Think you've got
Please read "What to do" below.
Please do NOT do any of the following without getting permission from us via e-mail (address firstname.lastname@example.org)
- Do not contact us by phone - we will not return your call.
not send any samples to our lab without receiving permission via e-mail
- we will not analyze them and we will not return them.
- Do not stop by our office or attempt to visit us - we do not meet with individuals.
- We do not prepare "certificates of authenticity"; we are not a meteorite testing service.
What to do:
Step 1: Learn more about how to identify meteorites and about materials that are commonly mistaken for meteorites.
aware that the chances you have found a meteorite are extremely low,
particularly a meteorite from Mars or the Moon. As of 2021, less than
1900 meteorites have been found in the United States over the past 200
years [Korotev]. Worldwide, less than 2 in 1000 of all meteorites are from the Moon and Mars.
- Check the self-test check-list that Randy Korotev from WashU has created, which includes a flowchart devised by Deborah Guedes and colleagues in Brazil.
- Check out "Meteorite or Meteorwrong?".
This group is dedicated to helping people identify whether they have a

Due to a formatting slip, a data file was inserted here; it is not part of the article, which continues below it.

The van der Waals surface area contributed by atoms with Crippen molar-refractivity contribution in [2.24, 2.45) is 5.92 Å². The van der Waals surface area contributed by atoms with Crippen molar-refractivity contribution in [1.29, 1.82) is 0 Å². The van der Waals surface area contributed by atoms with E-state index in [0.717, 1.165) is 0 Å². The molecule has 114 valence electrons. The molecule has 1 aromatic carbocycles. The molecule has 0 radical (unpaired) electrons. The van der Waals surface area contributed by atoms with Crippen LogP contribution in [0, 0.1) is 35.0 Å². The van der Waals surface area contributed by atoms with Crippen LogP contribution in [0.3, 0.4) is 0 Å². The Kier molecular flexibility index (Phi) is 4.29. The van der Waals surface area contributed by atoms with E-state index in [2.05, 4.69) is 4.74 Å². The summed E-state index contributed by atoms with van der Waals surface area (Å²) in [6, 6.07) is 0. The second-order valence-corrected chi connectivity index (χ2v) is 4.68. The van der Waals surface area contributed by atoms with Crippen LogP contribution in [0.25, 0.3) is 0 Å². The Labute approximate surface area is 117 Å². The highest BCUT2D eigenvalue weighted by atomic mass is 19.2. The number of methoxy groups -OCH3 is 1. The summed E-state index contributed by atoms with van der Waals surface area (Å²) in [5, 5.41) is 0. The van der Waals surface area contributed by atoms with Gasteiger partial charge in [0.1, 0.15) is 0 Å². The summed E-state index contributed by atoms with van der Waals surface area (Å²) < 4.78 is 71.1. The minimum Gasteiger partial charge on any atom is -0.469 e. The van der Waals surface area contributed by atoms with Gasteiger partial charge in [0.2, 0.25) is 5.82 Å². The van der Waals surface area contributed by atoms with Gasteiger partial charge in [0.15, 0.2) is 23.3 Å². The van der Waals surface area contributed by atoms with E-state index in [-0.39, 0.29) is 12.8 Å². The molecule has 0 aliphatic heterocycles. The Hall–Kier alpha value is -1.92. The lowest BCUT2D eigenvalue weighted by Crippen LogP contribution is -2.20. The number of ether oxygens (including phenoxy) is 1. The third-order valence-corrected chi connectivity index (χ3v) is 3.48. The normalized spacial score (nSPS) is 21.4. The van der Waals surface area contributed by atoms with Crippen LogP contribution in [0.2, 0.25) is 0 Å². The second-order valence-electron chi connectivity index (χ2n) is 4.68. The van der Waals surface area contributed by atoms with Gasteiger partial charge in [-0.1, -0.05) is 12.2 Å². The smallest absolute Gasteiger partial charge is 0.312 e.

meteorite or terrestrial stone (often called a meteorwrong). Here you
can post images and get feedback from many people familiar with
Step 2: If after step 1 you still believe you have a meteorite,
and want to have our opinion, you can send an email to email@example.com, with a couple of images of your
sample. Please send only a couple of images in a .jpg, .png, or .gif format as an attachment to your email.
About digital images:
- If you send digital images,
please try to get one or more images that are fairly close-up while
still showing the whole sample, and in focus. Images of ~100-700
kb should suffice.
- If your sample is dark, you
should photograph it against a medium-colored background (such as
cardboard), not against a bright background. Be careful about glare -
natural sunlight is usually best.
- Do NOT send zipped images;
rather include image files as attachments in regular formats (e.g.,
.jpg, .png, etc.) or embedded in the body of emails.
- Do NOT send videos - we will not look at them, as it is hard to see moving objects.
- Do NOT send links to a drive - we cannot access your drive - just an image file attached to an e-mail.
- Send only a small number of your best images. Image quality is more important than quantity.
do not try to reach us by phone. Our lab phone has been given out by
third parties, but this is the incorrect procedure to follow. We won't answer!
- Please remember that we do meteorite identification as a
service to the public, and we currently volunteer our time. We get many public inquiries (dozens
per week), so please respect our time, please follow step 1 before step 2, and
please do not attempt to contact more than one of us.
- We are not a commercial testing lab. We are willing to evaluate your sample via email. But we do not provide certificates.
Page last modified November 28, 2023